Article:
Do the Math: "In brief, the idea is that once we enter a decline phase in fossil fuel availability—first in petroleum—our growth-based economic system will struggle to cope with a contraction of its very lifeblood. Fuel prices will skyrocket, some individuals and exporting nations will react by hoarding, and energy scarcity will quickly become the new norm. The invisible hand of the market will slap us silly demanding a new energy infrastructure based on non-fossil solutions. But here’s the rub. The construction of that shiny new infrastructure requires not just money, but…energy. And that’s the very commodity in short supply. Will we really be willing to sacrifice additional energy in the short term—effectively steepening the decline—for a long-term energy plan? It’s a trap!"Many EROEI (net energy) numbers are generous as they usually omit clean-up costs. We believe that the tarsands are already negative net energy and the Do-the-Math article addresses this:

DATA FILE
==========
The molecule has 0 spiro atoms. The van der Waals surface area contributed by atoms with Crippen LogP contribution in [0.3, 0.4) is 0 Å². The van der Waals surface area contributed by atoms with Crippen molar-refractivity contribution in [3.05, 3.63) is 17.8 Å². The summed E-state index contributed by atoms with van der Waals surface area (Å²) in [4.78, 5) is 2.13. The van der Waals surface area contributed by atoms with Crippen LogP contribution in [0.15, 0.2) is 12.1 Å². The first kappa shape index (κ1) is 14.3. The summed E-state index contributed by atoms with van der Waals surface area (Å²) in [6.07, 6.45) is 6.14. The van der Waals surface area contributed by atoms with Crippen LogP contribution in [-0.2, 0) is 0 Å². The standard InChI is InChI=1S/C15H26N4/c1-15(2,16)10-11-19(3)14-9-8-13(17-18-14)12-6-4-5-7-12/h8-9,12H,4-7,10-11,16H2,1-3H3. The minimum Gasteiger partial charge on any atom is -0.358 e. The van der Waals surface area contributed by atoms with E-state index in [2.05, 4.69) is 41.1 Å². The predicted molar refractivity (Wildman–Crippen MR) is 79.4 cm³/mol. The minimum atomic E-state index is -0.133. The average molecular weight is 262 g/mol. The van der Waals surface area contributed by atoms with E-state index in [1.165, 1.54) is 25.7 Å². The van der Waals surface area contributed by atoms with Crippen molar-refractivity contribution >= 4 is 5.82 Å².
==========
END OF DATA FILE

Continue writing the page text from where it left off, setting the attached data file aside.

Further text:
"Anything less than the break-even ratio of 1:1 means that the source provides no net energy (a drain, in fact), and is not worth pursuing for energy purposes—unless the form/convenience of that specific energy is otherwise unavailable."